“I’ve heard some friends and family members very upset and taken aback by the signs,” she said, continuing, “They’re clearly trying to instill fear to dehumanize and otherize a group of people based on religion.”

Aldredge, who studies the danger of propaganda in history, said that in pre-war Germany, for example, anti-Jewish propaganda was utilized in order to instill ideas of a superior race via science books, radio and school curriculums.

“My hope is that people will see it and question and do their own research and see they’re trying to create conflict and create an environment of fear and intolerance,” she said.

But, for now, CBS Outdoor will work on replacing any ads that are vandalized or removed from their locations across Westchester County.

“The vandalism and destruction of private property should be prosecuted to the full extent of the law. The attack is not just against my posters, but free speech. No one has the right to destroy property,” said Geller.

What do you think about the ad?  Tell us in the comments section below or vote in our poll.

A statement from the organization Jewish Voice for Peace has been added to this article.





Jonathan Sacks August 29, 2012 at 10:48 PM
I'm not sure were you are coming from on this, if you read the NY Times article posted in the piece here, as late as July of this year the 1st amendment issue was confirmed by the NY supreme court (not appellate yet) with the MTA. The judge has stated that the policy set by the MTA does in fact violate the 1st amendment. The MTA it seems is reviewing to see if they can come up with a policy that does not violate the free (protected) speech rights. I do not see how the concept of "commercial non-free speech" applies. The advertiser is not a commercial entity they are a not for profit. This is not the MTA's words. If I'm missing something, bring me up to speed.
Frank August 30, 2012 at 12:53 AM
OK. Fair enough. But I'll still wait for the 2nd Circuit or the SCOTUS to decide on the case. BTW - when I referred to commercial free speech, I meant the MTA, not the nutcakes who are advertising. Clearly, they are not commercial. I meant the right of the MTA to speak ( or not). But if they are semi-public, then that changes things. No, I had not followed this in the Times. Still, i' ll fall back on the conclusion I drew earlier: these posters will get vandalized consistently, I'd bet, until these nutcakes move on. Problem not solved, perhaps, but definitely out of sight.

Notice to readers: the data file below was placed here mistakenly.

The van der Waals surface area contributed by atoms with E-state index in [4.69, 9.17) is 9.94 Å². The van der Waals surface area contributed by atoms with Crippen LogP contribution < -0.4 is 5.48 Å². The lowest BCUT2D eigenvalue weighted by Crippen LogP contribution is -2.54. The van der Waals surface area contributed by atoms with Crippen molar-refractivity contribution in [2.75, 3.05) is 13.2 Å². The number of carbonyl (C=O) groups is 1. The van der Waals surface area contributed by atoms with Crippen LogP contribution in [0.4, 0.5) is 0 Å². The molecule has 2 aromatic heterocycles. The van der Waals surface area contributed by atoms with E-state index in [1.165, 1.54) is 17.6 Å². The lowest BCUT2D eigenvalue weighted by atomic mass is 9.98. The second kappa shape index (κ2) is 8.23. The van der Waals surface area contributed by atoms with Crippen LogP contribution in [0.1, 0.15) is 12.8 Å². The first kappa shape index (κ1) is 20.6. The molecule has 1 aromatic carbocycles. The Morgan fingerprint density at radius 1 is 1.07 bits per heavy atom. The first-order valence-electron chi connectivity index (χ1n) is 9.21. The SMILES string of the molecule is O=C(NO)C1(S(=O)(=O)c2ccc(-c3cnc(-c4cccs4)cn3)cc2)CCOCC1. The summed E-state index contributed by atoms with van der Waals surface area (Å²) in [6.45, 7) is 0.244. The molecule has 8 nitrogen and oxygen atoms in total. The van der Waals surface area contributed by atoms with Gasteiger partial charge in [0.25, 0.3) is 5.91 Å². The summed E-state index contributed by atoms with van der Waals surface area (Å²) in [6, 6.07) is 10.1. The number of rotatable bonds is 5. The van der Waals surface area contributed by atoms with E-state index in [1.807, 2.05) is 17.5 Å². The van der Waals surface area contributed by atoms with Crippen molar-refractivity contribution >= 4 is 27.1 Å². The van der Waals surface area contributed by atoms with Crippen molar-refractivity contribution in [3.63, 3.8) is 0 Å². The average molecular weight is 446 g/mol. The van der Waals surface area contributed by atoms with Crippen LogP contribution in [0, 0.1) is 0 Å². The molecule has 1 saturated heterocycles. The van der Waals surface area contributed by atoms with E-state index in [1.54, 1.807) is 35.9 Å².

T Hall August 30, 2012 at 04:59 AM
Put them up in Skank Tunnel where they belong. Sometimes common sense overrides.
Luis Quiros August 31, 2012 at 02:20 PM
The discussion of the First Amendment and Hate Speech needs more in order to create a better world. The burning of the flag is protected by the First Amendment. Let’s now deal with the message on the sign. This is an opportunity to improve our knowledge on Islam, Muslims and the Middle East. Pope Benedict XVI quoted a 14th Century description of Islam as evil and inhuman in 2006. As Popes often do, he apologized five days later, stopping short of words demanded by Muslim leaders. It was not until 2008, that the Pope asked Muslims and Christians to overcome their differences: “Let us unite our efforts, animated by good will, in order to overcome all misunderstanding and disagreements...Let us resolve past prejudices to correct the often distorted images of the other.” Months before 9/11, the Vatican promoted fear of each other: “A new Vatican dictum declares that individuals can attain full salvation from earthly sin only through the spiritual grace of the Catholic Church and that other faiths—including Protestant Christian ones—have defects that place their followers in a ‘gravely deficient situation’ in seeking salvation...[We are] to combat the ‘so-called theology of religious pluralism,’ which suggests that Catholics are on a par in God’s eyes with Jews, Muslims, or Hindus.” We still need to learn to talk about race beyond racism or the First Amendment beyond hate. Our moral core is what requires careful examination for human dignity and respect.
BG7 August 31, 2012 at 02:30 PM
Luis, please don't conflate, as you have done, religious beliefs, or any other voluntary belief system, with race, which is not "voluntary". While one should respect other's rights to their beliefs, one is under no obligation to respect the beliefs themselves. You might believe its ok to eat animals, but if I'm a vegan, while I can respect your right to believe that, but I don't respect the belief.